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Eur J Cardiothorac Surg. 1996;10(10):859-65; discussion 866.

Effects of thoracic epidural analgesia on pulmonary function after coronary artery bypass surgery.

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Department of Anesthesiology, Regional Hospital, University of Trondheim, Norway.



A substantial reduction in lung volumes and pulmonary function follows cardiac surgery. Pain may prevent effective breathing and coughing, and as thoracic epidural analgesia may reduce postoperative pain, we investigated the effect of epidural analgesia on pulmonary function.


Fifty-four male patients, under 65 years and with an ejection fraction of more than 0.5, were randomized into two groups: a control group receiving high-dose fentanyl anaesthesia and an epidural group receiving low-dose fentanyl anaesthesia + thoracic epidural analgesia. Time to awakening and time to extubation were recorded. Further, spirometric data, arterial oxygenation, pulmonary shunt, haemodynamics, use of vasoactive drugs and fluid balance were followed for up to 6 days postoperatively.


Patients with low-dose fentanyl and epidural analgesia awoke (1.6 vs 3.6 h) and were extubated (5.4 vs 10.8 h) significantly earlier than control group patients. A 50-70% reduction in forced vital capacity, forced expiratory volume in 1 s (FEV1.0) and peak expiratory flow rate (PEFR) was seen after surgery, but higher FEV1.0 and PEFR on days 2 and 3 were seen in the epidural group than in the control group. Pulmonary shunt and alveolo-arterial oxygen difference increased similarly in both groups, whereas oxygen delivery and mixed venous oxygen saturation were higher in the epidural group. Epidural analgesia gave better control of the postoperative hyperdynamic circulation.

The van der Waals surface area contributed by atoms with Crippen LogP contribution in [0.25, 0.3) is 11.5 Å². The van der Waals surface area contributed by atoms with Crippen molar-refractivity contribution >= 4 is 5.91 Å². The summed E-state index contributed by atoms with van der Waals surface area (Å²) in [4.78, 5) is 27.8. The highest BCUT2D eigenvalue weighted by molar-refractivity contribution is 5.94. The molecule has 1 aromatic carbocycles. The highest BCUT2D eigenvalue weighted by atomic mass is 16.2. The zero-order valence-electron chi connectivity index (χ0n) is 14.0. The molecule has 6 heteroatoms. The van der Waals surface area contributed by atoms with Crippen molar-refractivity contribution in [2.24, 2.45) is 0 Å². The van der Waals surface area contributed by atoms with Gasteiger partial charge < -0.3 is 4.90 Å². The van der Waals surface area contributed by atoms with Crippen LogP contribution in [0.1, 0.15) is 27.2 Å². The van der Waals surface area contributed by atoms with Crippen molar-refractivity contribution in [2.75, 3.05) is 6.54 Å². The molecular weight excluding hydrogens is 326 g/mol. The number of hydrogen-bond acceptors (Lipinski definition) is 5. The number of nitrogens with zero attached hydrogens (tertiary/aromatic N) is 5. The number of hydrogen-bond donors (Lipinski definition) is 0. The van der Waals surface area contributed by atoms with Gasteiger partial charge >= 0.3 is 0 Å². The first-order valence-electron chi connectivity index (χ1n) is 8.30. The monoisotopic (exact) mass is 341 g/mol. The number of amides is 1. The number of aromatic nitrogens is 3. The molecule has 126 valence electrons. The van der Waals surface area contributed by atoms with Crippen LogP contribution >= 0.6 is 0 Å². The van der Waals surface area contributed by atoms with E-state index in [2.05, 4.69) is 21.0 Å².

Thoracic epidural analgesia yields a slight, but significant, improvement in pulmonary function, most likely due to a more profound postoperative analgesia.

[Indexed for MEDLINE]

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